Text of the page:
You’re probably familiar with the facial recognition technology in Picasa and iPhoto. It’s neat stuff; just pop in your SD card and all the smiling members of your grandpa’s barbershop quartet are automatically recognized and tagged in each photo. Sometimes the algorithm is a little unsure and asks you (the expert) for confirmation, but for the most part it works pretty well.
But what about video?
Imagine that your son is turning 10 in a few days. Wouldn’t it be cool to show a video montage of him growing up at the birthday party? Yeah, that’d be awesome. It’d start with a video of bringing him home, then it’d cut to him doing something cute at age 1, and then at 2 there’s that hilarious video of him plopping a bucket on his head, yeah you definitely need that one, then Disneyland at 3, etc.
But, what year was that bucket video? 1995? Yeah, that’s right, it was during the Corn Festival, and that was in June. Okay, so there’s 13 and a half hours of video from June in 1995. When was it. The middle of the month. Alright, let’s pick this one and fast forward. Nope, next one. There it is, alright, one clip down. Now when was Disneyland? It was either July or August…
That’s what you would have to do now. Many, many hours later you’d probably have something that’ll have the group going “awww,” but boy was it tiring. Your index finger cramped up like, twice from all that clicking. But with facial recognition in video it’d be easy:
From Keren Master of Microsoft Innovation Labs:
HomeVideoX offers a new unique experience that allows you to browse the content based on the scenes specific people appear in. With HomeVideoX you can easily find the scenes that interest you and export them to a movie editing tool such as Windows Live Movie Maker.
Straight to Movie Maker? Yes!
This is what we all need (not including the Movie Maker part). With a phone in nearly every person’s pocket nowadays, you can be sure that there are plenty of computers out there with a whole bunch of unorganized videos. Maybe some people have their videos organized in an elaborate folder system, but that still isn’t effective enough as we role-played above. Searching through video needs to be simple, easy, and fun, and Microsoft’s Israel R&D Center is the closest to making that happen.
Alright, video-watching time. Check out these two videos of Microsoft’s OneVision Project.
Face recognition in video is an emerging technology that will have great impact on user experience in fields such as television, gaming, and communication. In the near future, a television or an Xbox will be able to recognize people in the living room, home video will be annotated automatically and become searchable, and TV viewers will be able to get information about an unfamiliar actor, athlete, or singer just by pointing to the person on the screen.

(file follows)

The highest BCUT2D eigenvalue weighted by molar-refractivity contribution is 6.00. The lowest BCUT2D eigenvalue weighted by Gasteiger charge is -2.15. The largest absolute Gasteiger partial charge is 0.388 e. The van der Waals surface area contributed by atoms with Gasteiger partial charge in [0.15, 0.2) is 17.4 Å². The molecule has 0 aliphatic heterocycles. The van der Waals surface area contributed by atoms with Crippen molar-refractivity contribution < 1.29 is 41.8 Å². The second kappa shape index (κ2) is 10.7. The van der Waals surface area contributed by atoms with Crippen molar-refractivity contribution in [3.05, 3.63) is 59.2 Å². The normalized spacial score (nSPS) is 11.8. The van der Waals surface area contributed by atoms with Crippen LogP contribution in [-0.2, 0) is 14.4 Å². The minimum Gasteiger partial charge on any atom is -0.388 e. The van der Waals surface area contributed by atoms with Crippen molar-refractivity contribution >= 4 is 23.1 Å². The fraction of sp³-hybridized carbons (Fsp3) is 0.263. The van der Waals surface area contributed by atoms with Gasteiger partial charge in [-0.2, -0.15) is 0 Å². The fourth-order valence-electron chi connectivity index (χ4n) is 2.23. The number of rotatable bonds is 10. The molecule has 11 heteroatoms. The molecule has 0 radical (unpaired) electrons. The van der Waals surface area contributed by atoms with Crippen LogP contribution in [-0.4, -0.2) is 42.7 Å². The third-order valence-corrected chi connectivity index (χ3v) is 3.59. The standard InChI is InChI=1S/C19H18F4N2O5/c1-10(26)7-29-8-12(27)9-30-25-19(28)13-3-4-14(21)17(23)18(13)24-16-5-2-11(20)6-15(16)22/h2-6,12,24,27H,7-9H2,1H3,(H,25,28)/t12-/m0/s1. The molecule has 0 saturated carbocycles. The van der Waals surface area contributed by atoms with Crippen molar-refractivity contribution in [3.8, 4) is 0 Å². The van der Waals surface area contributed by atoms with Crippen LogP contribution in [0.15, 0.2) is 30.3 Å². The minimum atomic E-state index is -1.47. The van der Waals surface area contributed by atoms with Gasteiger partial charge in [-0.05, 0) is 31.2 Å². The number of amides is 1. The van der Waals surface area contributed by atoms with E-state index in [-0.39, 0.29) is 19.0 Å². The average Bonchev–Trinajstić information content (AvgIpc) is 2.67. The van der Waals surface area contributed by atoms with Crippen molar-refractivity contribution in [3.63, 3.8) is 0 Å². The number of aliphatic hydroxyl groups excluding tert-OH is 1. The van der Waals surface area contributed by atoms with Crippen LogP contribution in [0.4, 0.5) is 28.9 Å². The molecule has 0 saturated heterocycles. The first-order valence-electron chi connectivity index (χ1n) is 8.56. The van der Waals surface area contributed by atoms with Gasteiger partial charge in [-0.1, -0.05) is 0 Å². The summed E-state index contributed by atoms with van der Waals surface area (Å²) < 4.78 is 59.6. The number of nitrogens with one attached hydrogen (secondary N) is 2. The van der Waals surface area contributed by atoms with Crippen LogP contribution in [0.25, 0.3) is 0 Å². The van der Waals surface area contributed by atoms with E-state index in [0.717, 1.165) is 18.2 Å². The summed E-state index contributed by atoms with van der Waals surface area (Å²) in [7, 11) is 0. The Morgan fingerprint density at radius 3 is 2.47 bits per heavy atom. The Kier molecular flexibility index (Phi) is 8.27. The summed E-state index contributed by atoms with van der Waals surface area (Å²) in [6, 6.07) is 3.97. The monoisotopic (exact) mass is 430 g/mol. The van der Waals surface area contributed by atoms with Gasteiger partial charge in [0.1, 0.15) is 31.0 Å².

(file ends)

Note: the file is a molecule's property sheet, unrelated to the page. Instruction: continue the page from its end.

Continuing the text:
iLabs’ OneVision team presents a new innovative Machine Vision algorithm to provide face detection, recognition and tracking in both still images and video.
Just a few months ago I was pondering whether or not it was technically possible to tag somebody in a video. The way I figured, if Picasa was able to detect my face in a photo I took of a video playing on my computer, then by golly somebody should be making a program to recognize faces in video. But I wasn’t quite sure if scanning every frame would be feasible, after all, Picasa’s facial scanning takes a while to complete.
Well, Microsoft has apparently thought about everything:
OneVision Video Recognizer automatically indexes the entire movie frame by frame… The recognizer detects faces throughout the video and assigns a unique ID to all the sequences that feature the same person. Once tagged using a simple tagging tool, the face recognizer automatically identifies the tagged people at any point in the video, even if more than one person is in the frame, scenes have changed or people are not directly facing the camera…
Home Video X analyzes your home videos by detecting and clustering faces and providing a simple tool for quick tagging. Once the movies are tagged, you can browse them and identify interesting clips based on who appears in each scene. You can select a set of movies and see who appears in these movies or select a set of people and automatically get the list of movies and scenes in which they appear. Home Video X supports both individual and group searches.
I’m psyched for this, I can’t wait. When this is implemented, the trifecta of digital content (text, photos, and videos) will be completely searchable and index-able. It’ll be a digital neat-freak’s heaven. Make it happen Microsoft, Apple, Google, whoever; complete the trifecta!